Being rational is not a way of arguing or thinking, but an attitude towards one’e beliefs. The dominant theory of rationality was confirmationism: my belief in something is rational if I have evidence for its truth. Of course fanatics can have evidence for their beliefs, and it really shifts the argument to what constitutes evidence. Try having a discussion with a religious fundamentalist who maintains that there is something called “spiritual evidence” for their bigoted beliefs. Or stand outside on a sunny day and tell me the sun is not moving across the sky: who you going to believe: Copernicus or your lying eyes? So in the 1930’s Karl Popper proposed a falsificationist account of rationality: my belief in something is rational if I am prepared to state the circumstances under which I would abandon that belief. Instant banishment of fanatics, ideologists, psycho-analysts, vulgar evolutionists and a classroom of others to the Naughty Step. The nice thing about this is that anyone putting forward a silly condition - such as an angel coming to the House of Commons and announcing that we should abandon our belief in abortion - tends to sound silly of their own accord.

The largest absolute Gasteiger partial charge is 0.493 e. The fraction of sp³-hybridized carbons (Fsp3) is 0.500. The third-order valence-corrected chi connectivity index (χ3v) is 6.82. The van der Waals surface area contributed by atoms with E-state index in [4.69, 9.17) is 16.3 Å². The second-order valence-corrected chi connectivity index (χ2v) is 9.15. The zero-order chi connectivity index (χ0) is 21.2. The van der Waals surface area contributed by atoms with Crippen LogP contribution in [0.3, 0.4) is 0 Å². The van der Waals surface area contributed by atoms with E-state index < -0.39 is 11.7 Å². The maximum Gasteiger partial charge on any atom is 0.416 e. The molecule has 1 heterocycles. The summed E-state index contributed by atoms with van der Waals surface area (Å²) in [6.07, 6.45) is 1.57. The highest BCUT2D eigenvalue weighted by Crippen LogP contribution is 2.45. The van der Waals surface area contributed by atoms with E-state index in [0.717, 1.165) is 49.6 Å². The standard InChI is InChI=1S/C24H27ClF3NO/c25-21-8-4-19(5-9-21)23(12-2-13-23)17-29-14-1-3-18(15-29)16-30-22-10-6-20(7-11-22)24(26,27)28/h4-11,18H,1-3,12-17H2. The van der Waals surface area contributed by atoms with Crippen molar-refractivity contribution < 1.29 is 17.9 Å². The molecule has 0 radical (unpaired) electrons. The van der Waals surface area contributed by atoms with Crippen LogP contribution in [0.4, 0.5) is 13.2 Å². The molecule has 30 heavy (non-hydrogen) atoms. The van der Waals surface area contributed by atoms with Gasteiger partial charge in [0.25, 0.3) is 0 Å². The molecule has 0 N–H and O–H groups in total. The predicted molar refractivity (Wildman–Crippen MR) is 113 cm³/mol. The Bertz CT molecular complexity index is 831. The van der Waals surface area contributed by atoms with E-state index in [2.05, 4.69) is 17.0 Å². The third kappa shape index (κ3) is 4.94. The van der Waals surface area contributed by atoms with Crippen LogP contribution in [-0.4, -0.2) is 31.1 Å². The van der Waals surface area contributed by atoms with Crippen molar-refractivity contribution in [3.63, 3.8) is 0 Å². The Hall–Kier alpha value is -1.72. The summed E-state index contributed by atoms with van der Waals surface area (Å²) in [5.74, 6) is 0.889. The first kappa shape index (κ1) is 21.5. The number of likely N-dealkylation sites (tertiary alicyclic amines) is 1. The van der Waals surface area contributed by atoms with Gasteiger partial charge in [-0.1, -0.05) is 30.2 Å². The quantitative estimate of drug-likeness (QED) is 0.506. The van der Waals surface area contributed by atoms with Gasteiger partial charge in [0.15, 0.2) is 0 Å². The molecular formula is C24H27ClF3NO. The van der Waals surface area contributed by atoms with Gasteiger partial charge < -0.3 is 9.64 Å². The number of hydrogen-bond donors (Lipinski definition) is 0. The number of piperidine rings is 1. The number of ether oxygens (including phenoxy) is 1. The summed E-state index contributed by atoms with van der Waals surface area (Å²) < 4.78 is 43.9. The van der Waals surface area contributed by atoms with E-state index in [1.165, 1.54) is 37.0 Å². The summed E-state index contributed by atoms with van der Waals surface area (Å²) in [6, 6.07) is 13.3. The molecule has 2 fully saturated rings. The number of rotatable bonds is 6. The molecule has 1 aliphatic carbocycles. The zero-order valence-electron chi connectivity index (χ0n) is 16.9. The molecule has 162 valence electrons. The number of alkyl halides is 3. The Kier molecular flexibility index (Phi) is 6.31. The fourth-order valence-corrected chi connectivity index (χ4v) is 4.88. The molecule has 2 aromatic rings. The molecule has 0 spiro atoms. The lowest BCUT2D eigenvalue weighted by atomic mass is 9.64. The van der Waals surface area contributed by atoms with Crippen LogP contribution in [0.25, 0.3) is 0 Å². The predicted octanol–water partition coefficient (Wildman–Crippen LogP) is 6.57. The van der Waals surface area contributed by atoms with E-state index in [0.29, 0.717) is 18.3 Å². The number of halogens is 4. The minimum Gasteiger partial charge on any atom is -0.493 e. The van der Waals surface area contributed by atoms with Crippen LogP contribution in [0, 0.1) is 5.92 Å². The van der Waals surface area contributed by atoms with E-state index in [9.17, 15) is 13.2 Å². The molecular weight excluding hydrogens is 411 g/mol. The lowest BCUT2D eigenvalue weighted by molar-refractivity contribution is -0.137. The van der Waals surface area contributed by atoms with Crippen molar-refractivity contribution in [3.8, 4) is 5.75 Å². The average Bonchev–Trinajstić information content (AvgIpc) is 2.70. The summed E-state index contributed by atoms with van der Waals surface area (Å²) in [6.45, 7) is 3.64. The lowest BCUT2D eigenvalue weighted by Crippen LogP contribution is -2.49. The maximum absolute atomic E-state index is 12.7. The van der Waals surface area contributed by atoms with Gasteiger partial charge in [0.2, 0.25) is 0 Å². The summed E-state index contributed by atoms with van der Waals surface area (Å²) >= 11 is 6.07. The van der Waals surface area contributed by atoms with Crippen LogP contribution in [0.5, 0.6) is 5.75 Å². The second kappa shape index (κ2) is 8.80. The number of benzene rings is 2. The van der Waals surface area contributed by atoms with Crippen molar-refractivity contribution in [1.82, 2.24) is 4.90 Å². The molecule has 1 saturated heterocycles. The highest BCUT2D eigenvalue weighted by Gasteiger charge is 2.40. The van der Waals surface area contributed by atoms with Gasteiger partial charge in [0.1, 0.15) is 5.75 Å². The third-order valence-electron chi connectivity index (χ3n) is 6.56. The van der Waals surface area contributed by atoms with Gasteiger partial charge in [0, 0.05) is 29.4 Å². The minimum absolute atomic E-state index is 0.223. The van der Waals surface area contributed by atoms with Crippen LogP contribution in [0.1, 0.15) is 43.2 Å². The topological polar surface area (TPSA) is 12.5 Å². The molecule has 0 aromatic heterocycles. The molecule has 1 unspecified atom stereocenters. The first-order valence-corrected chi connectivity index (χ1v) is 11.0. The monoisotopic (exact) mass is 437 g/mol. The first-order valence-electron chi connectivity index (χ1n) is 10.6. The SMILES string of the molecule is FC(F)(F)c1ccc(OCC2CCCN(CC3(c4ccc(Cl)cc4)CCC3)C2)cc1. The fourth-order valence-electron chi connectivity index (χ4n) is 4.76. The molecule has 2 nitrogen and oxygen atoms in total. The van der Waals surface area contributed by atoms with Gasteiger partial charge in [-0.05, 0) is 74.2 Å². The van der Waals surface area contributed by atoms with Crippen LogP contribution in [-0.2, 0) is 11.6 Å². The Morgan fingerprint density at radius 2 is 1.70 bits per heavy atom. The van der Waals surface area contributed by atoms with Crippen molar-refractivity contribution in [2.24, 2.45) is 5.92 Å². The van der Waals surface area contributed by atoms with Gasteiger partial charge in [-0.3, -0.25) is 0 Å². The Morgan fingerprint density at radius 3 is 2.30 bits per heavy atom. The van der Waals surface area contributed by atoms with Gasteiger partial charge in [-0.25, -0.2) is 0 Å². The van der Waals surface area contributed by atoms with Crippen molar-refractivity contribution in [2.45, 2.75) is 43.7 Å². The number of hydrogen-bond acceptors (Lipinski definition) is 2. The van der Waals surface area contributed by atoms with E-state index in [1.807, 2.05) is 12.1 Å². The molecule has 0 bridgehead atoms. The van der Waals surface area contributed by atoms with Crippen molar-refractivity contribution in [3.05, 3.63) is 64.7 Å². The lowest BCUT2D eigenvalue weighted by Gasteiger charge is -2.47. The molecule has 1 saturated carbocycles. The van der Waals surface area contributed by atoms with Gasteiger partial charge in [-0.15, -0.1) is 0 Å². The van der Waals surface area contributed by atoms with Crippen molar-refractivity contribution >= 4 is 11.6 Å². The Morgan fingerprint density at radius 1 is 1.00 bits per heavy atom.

Thinking scientifically is a process that aimed at finding explanations of empirical phenomena by using previously established explanations, deductive logical reasoning and mathematics, testing those explanations by experiment, and abandoning at least one of the inputs to the test if the experiment fails. (Notice that one of those inputs is: "the experimental result was calculated or measured correctly”. Experimenters can make mistakes as well.) What would non-scientific thinking look like? Usually it doesn’t refer to previous results. It has Gods that just do stuff with no explanation as to why they didn’t do something else. Or else it seems to be able to explain everything, no matter what happens. But above all, pseudo-science and myth are definitive and final. Science is never final and never definitive (except possibly in a grant proposal), it’s a process that aims to improve our understanding of the world, while recognising that at any time, something may come along that is inconsistent with what we think we know, yet gives better results.